It seems to be that I’m locked in a ménage à trois with Kate Kane and Barbara Gordon. I spend time with one…I inevitably then spend time with the other. It’s not a bad relationship, to be sure…especially when you’ve got someone like Gail Simone still plotting the course for Batgirl (I can’t really deal with Batwoman’s future right now).
Simone is still at the helm, thankfully, for Batgirl’s third and fourth graphic novel collections, Death of the Family and Wanted. The third volume is part of an umbrella story arc that ran through a few other Gotham-related characters’ comics as well, but was still compartmentalized quite nicely enough that you don’t need to read the others if you’d rather not (which I’d rather not, thank you). There were a couple of elements that I was a bit curious about, but the wonderful thing about teh Interwebz is that you can find the answers to almost any of life’s lesser mysteries with the click of a few mouse buttons or the swipe or two of a finger. It’s fantabulous, is what it is.
I love that one of the holdovers from the “clean slate” reboot that continues to remain a significant part of Batgirl’s storyline–being previously shot and paralyzed by the Joker–returns in this collection, full-throttle. I love that the writer who helped Barbara Gordon deal with the aftermath of that moment in her life is once more leading our heroine through the fray. I also love that Simone is one of those rare gems of a writer in that she’s able to balance between the action and the interpersonal connections of her characters with the dancer’s grace of Batgirl herself. Sometimes, she falters a bit…but she is mostly on-point the entire time.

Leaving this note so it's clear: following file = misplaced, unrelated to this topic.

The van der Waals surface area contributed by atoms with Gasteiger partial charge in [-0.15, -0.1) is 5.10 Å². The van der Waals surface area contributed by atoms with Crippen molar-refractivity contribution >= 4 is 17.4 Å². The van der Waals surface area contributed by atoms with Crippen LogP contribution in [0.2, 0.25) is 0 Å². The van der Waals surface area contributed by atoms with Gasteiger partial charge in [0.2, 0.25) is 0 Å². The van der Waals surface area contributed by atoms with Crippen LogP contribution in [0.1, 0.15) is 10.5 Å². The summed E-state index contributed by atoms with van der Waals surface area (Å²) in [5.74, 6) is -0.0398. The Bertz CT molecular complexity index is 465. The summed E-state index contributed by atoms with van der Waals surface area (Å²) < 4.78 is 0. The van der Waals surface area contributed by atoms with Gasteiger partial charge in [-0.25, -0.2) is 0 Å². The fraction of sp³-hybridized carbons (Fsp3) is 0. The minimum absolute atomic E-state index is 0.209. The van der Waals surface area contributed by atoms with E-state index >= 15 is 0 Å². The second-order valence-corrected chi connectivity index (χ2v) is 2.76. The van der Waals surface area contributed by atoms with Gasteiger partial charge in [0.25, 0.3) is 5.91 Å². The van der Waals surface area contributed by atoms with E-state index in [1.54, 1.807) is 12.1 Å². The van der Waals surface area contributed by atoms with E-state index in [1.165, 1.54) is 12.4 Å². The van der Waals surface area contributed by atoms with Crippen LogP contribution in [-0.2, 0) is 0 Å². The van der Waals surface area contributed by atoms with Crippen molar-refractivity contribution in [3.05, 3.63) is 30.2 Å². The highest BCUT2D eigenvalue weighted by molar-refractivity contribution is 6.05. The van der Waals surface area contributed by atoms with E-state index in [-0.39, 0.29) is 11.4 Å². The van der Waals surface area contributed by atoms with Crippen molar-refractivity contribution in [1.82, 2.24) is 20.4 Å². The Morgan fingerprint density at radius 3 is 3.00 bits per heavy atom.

Same continues into the fourth collection, which deals with the aftermath of how the third collection ended. Cliffhangers are cliffhangers, denizens. They keep you hanging on and hanging around. I would love to give more details regarding the action…but spoilers. I don’t necessarily mind mentioning something like Batgirl’s former paralysis by the Joker because that original action happened many moons ago at the hands of a Joker wielded by the pen of Alan Moore. The expiration date on keeping that secret ran out a long time ago. However, all this action is new and fresh–and quite enjoyable. Again, I feel a bit guilty stating this, but I think Batgirl is having the better run in the Bat Race between her and Batwoman.
Why do I say this? More holistically solid writing. Less misogynistic artwork. Way less. Again, I can’t help but wonder if this is because Simone is at the helm of the writing, but the artwork for Batgirl not only has been consistently beautiful, but it also rarely ever feels exploitative. It’s celebratory of the female form, yes. It’s depicting physiques that are physically impossible, yes. It’s a comic book. That’s allowed. What shouldn’t be allowed is wanton sexism and objectification of women. And that is something that has been blissfully absent from each one of Batgirl’s collections. I wish I could say the same of Batwoman.
The other thing that I will mention in this review, that happened in a beautifully understated and naturalistic way, is this moment:
Alysia Yeoh is Barbara Gordon’s roommate. If you’d like to know more about Simone’s rationale for this character, you can read it here.
With what transpired with Batwoman and the fallout of Williams and Blackman leaving before they could even finish their story arc, I’m admittedly skittish about this revelation. I’ve no idea where it will go from here. If it were up to Simone only? I’d have no worries at all. She is brilliant and kind and will give this character the respect she deserves. However, there’s always the shadow of DC itself, hovering over its characters and making rash decisions for no logical reason. I hope nothing bad happens to Alysia. I’ll be watching, DC. Make note.
Final Verdict: Keepers, they both are. I was a little meh about the revelation at the end of the fourth collection, but mainly because it was predictable in that genre fiction way. However, cliffhanger failure notwithstanding, these two were solid entries into the New 52 continuation of Batgirl’s story.